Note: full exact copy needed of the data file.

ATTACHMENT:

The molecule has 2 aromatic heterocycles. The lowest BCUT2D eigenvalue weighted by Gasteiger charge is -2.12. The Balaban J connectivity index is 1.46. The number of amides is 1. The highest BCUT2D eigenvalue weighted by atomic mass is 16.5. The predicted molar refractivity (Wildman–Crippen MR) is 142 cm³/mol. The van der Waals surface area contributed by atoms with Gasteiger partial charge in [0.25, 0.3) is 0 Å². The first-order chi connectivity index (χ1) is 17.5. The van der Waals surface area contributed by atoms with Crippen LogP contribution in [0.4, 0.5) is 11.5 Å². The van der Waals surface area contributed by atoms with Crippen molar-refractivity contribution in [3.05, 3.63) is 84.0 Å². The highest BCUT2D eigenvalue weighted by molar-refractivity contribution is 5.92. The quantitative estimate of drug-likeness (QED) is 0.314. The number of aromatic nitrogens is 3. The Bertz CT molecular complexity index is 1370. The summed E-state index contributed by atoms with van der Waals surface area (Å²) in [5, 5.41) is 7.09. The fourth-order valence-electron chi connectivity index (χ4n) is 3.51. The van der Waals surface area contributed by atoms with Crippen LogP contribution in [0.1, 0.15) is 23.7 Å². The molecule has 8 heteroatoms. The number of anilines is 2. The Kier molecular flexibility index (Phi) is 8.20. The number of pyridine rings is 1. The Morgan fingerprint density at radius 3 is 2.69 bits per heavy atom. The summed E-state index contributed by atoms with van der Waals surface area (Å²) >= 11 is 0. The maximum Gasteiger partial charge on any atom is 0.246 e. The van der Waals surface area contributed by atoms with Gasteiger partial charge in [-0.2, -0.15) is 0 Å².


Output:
The molecule has 2 aromatic heterocycles. The lowest BCUT2D eigenvalue weighted by Gasteiger charge is -2.12. The Balaban J connectivity index is 1.46. The number of amides is 1. The highest BCUT2D eigenvalue weighted by atomic mass is 16.5. The predicted molar refractivity (Wildman–Crippen MR) is 142 cm³/mol. The van der Waals surface area contributed by atoms with Gasteiger partial charge in [0.25, 0.3) is 0 Å². The first-order chi connectivity index (χ1) is 17.5. The van der Waals surface area contributed by atoms with Crippen LogP contribution in [0.4, 0.5) is 11.5 Å². The van der Waals surface area contributed by atoms with Crippen molar-refractivity contribution in [3.05, 3.63) is 84.0 Å². The highest BCUT2D eigenvalue weighted by molar-refractivity contribution is 5.92. The quantitative estimate of drug-likeness (QED) is 0.314. The number of aromatic nitrogens is 3. The Bertz CT molecular complexity index is 1370. The summed E-state index contributed by atoms with van der Waals surface area (Å²) in [5, 5.41) is 7.09. The fourth-order valence-electron chi connectivity index (χ4n) is 3.51. The van der Waals surface area contributed by atoms with Crippen LogP contribution in [0.1, 0.15) is 23.7 Å². The molecule has 8 heteroatoms. The number of anilines is 2. The Kier molecular flexibility index (Phi) is 8.20. The number of pyridine rings is 1. The Morgan fingerprint density at radius 3 is 2.69 bits per heavy atom. The summed E-state index contributed by atoms with van der Waals surface area (Å²) >= 11 is 0. The maximum Gasteiger partial charge on any atom is 0.246 e. The van der Waals surface area contributed by atoms with Gasteiger partial charge in [-0.2, -0.15) is 0 Å².